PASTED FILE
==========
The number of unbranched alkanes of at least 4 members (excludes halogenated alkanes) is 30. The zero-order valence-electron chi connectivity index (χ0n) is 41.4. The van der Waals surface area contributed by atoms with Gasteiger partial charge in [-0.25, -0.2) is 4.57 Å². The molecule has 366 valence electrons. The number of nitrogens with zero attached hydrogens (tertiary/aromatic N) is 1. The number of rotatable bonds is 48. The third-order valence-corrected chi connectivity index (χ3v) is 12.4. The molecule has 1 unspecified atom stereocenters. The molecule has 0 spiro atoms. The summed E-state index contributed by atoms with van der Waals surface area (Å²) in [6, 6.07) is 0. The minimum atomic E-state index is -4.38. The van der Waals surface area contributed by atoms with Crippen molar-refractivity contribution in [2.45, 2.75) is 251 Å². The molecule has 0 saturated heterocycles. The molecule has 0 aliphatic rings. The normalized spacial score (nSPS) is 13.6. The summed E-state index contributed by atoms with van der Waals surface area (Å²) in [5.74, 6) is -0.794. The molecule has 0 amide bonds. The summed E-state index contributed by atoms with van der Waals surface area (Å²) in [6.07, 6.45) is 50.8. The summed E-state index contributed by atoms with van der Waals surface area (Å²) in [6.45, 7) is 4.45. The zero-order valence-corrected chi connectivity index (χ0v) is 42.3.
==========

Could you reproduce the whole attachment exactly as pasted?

The number of unbranched alkanes of at least 4 members (excludes halogenated alkanes) is 30. The zero-order valence-electron chi connectivity index (χ0n) is 41.4. The van der Waals surface area contributed by atoms with Gasteiger partial charge in [-0.25, -0.2) is 4.57 Å². The molecule has 366 valence electrons. The number of nitrogens with zero attached hydrogens (tertiary/aromatic N) is 1. The number of rotatable bonds is 48. The third-order valence-corrected chi connectivity index (χ3v) is 12.4. The molecule has 1 unspecified atom stereocenters. The molecule has 0 spiro atoms. The summed E-state index contributed by atoms with van der Waals surface area (Å²) in [6, 6.07) is 0. The minimum atomic E-state index is -4.38. The van der Waals surface area contributed by atoms with Crippen molar-refractivity contribution in [2.45, 2.75) is 251 Å². The molecule has 0 saturated heterocycles. The molecule has 0 aliphatic rings. The normalized spacial score (nSPS) is 13.6. The summed E-state index contributed by atoms with van der Waals surface area (Å²) in [5.74, 6) is -0.794. The molecule has 0 amide bonds. The summed E-state index contributed by atoms with van der Waals surface area (Å²) in [6.07, 6.45) is 50.8. The summed E-state index contributed by atoms with van der Waals surface area (Å²) in [6.45, 7) is 4.45. The zero-order valence-corrected chi connectivity index (χ0v) is 42.3.